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Britain’s top companies lose £36bn in value as stock markets react to US warnings on QE and drop in Chinese manufacturing. Ben Bernanke, chairman of the Federal Reserve, hinted on Wednesday about a possible easing of its $85bn-a-month bond-buying programme, in a testimony to Congress…


Powered by article titled “Stock markets lose nerve on fears of end to quantitative easing” was written by Nick Fletcher, for The Guardian on Thursday 23rd May 2013 18.13 UTC

A day after the FTSE 100 came within 90 points of its December 1999 all-time high, the index slumped 143 points yesterday to 6696, wiping £36bn off the value of Britain's top companies.

The 2.1% fall was the index's worst in one day since it lost just over 2.5% a year ago to the day, on fears that Greece could leave the eurozone. But after its recent strong surge this latest fall in the blue-chip index merely wipes out the gains made since last Friday.

Stock markets around the world tumbled from their recent highs as investors took fright at weak Chinese manufacturing data and signs that the US Federal Reserve might end its bond-buying programme sooner than expected.

Markets have been buoyed in recent months by the various measures taken by central banks to stimulate the global economy by flooding it with cash. Measures include printing money, buying up mortgage-backed bonds and keeping interest rates at historic lows. Much of the recent economic data indicated the policy was having the desired effect, while the long-running eurozone crisis seemed to have entered a period of relative calm.

But analysts have been warning that any signs the money taps were about to be turned off or that the global economy was not recovering as expected would be taken badly by the markets.

Thursday's rout began with comments late on Wednesday from the Federal Reserve suggesting that America could end its quantitative easing, or QE, programme in the near future, and accelerated after a Chinese survey showed factory activity had fallen for the first time in seven months in May. The Nikkei 225 dropped more than 7% overnight on Wednesday to 14,483, its biggest one-day fall for two years. However, analysts pointed out that the Japanese index had almost doubled in value since November, so was still well ahead for the year.

European stock markets fell, with Germany's Dax and France's Cac both closing around 2.1% lower, while Italy's FTSE MIB fell 3% and Spain's Ibex was down 1.4%.

On Wall Street the Dow Jones industrial average, which had reached an all-time high this week, fell sharply when trading opened on Thursdaybefore staging a recovery. By lunchtime the US index was down just 15 points following stronger than expected weekly jobless claims and home sales.

Rupert Osborne, futures dealer at City broker IG, said: "The stronger home sales and jobless claims … fit with the idea that the US economy is approaching a point where a reduction in stimulus is appropriate. This neatly illustrates the irony of the position; traders across the world are openly hoping for poor US data since this keeps the Fed involved."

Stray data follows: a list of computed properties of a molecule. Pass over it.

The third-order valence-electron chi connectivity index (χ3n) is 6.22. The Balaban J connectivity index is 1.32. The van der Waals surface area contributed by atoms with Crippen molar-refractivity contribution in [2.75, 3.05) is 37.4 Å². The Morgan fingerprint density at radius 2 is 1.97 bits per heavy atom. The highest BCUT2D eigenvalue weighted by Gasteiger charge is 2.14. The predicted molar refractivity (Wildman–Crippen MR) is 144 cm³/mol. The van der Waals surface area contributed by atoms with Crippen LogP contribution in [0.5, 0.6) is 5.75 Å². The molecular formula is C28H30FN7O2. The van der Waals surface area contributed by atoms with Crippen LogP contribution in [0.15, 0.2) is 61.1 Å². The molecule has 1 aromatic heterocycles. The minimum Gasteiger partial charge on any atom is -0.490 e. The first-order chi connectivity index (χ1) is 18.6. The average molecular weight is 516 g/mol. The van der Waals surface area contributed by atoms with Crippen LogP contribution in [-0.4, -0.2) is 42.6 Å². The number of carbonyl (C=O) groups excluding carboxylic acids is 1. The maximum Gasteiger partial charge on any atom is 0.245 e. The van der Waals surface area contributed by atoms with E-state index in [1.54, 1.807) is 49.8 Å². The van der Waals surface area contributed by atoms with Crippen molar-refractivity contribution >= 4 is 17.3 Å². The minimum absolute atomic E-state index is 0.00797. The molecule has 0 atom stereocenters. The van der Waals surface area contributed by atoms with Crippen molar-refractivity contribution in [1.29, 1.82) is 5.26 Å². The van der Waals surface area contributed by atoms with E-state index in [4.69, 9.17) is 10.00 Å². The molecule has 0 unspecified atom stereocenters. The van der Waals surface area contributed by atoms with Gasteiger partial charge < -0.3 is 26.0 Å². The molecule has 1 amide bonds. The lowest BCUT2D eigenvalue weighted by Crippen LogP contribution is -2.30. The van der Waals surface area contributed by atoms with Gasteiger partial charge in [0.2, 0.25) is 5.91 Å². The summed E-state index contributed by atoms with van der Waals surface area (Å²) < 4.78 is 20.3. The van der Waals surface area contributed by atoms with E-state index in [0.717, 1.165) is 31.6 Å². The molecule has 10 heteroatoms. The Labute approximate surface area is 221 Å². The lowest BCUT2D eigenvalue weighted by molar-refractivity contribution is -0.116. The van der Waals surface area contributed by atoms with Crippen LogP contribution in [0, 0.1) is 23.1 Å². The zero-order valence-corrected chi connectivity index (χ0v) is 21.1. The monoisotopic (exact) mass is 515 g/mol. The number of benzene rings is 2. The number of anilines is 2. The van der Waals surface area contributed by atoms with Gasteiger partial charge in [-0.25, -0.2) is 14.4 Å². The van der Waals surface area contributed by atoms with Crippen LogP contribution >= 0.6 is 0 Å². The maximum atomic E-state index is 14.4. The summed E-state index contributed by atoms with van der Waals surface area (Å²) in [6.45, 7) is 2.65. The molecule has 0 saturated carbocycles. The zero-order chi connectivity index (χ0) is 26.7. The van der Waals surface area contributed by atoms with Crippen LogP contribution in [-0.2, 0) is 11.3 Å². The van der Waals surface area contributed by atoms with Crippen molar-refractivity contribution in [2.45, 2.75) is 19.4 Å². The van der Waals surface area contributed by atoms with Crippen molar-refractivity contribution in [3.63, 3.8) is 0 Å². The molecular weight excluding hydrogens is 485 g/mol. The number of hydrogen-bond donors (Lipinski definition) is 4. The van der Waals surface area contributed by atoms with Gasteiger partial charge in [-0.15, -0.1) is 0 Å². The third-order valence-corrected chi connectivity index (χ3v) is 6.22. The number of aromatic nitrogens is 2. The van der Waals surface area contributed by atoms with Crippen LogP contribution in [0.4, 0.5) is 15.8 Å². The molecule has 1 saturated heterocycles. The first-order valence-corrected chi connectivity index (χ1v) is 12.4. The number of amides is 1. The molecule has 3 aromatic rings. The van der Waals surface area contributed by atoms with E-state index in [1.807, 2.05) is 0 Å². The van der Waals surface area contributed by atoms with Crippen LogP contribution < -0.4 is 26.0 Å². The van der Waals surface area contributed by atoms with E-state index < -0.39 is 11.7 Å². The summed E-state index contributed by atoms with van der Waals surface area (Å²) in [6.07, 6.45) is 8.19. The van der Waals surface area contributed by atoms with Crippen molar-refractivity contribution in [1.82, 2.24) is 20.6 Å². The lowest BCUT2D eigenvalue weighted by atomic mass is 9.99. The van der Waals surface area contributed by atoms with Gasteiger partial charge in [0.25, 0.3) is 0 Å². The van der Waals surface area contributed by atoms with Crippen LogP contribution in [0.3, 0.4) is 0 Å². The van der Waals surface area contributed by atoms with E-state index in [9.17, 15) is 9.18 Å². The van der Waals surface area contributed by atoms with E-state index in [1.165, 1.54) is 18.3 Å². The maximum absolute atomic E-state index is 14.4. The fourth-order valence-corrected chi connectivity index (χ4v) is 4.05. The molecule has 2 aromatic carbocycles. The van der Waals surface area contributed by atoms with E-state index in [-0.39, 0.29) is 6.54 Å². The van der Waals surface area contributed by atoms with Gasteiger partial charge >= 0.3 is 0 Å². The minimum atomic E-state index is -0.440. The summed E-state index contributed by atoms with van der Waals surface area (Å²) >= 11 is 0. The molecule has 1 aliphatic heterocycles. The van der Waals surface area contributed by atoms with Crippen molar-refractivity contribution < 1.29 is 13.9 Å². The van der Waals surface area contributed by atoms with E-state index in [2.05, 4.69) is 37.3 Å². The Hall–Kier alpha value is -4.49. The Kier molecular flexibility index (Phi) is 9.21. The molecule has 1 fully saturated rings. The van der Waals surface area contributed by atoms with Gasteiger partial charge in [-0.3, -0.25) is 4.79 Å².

Ben Bernanke, chairman of the Federal Reserve, had hinted on Wednesday about a possible easing of its bn-a-month bond-buying programme, in a testimony to Congress. These comments were later compounded by the minutes of the Fed's last policy-making meeting, which showed that some members thought such a move could come as soon as June, much earlier than any analysts had been expecting.

Michael Hewson, senior market analyst at financial spread-betting company CMC Markets UK, said: "There was an expectation after Bernanke's testimony on Capitol Hill that the latest Fed minutes wouldn't add too much to overall market expectations around the prospects for further easing against expectations of possible tapering.

"The release of the latest Fed minutes completely changed that dynamic with a single line, 'a number of participants express a willingness to reduce QE in June'.

"The disappointing Chinese manufacturing data gave markets the extra nudge over the edge that was needed and persuaded investors with money in the game to cash in."

In China the HSBC purchasing managers index fell to 49.6 points in May, from 50.4 the previous month. Any level below 50 produced by the survey of industry indicates a contracting sector. China is a major consumer of commodities, so the signs of a slowdown in the country put metal prices under pressure, with copper down more than 3%. Oil prices also slid lower, Brent crude falling nearly 1% to 2 a barrel.

But gold and silver edged higher as investors searched out safer assets amid the sell-off. © Guardian News & Media Limited 2010

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Recession in the US might have been avoided, but stock market glee will fade and March could bring the start of $1.2tn cuts. Negotiations ahead will be complicated by the inevitable arrival of the US at its $16.4tn debt ceiling, the legal cap on government borrowing…

Powered by article titled “Fiscal cliff still in view for Americans facing income and spending cuts” was written by Nils Pratley, for The Guardian on Wednesday 2nd January 2013 20.16 UTC

It’s a triumph! The fiscal cliff has been avoided, US politicians have discovered the spirit of compromise and stock markets are booming. Happy new year.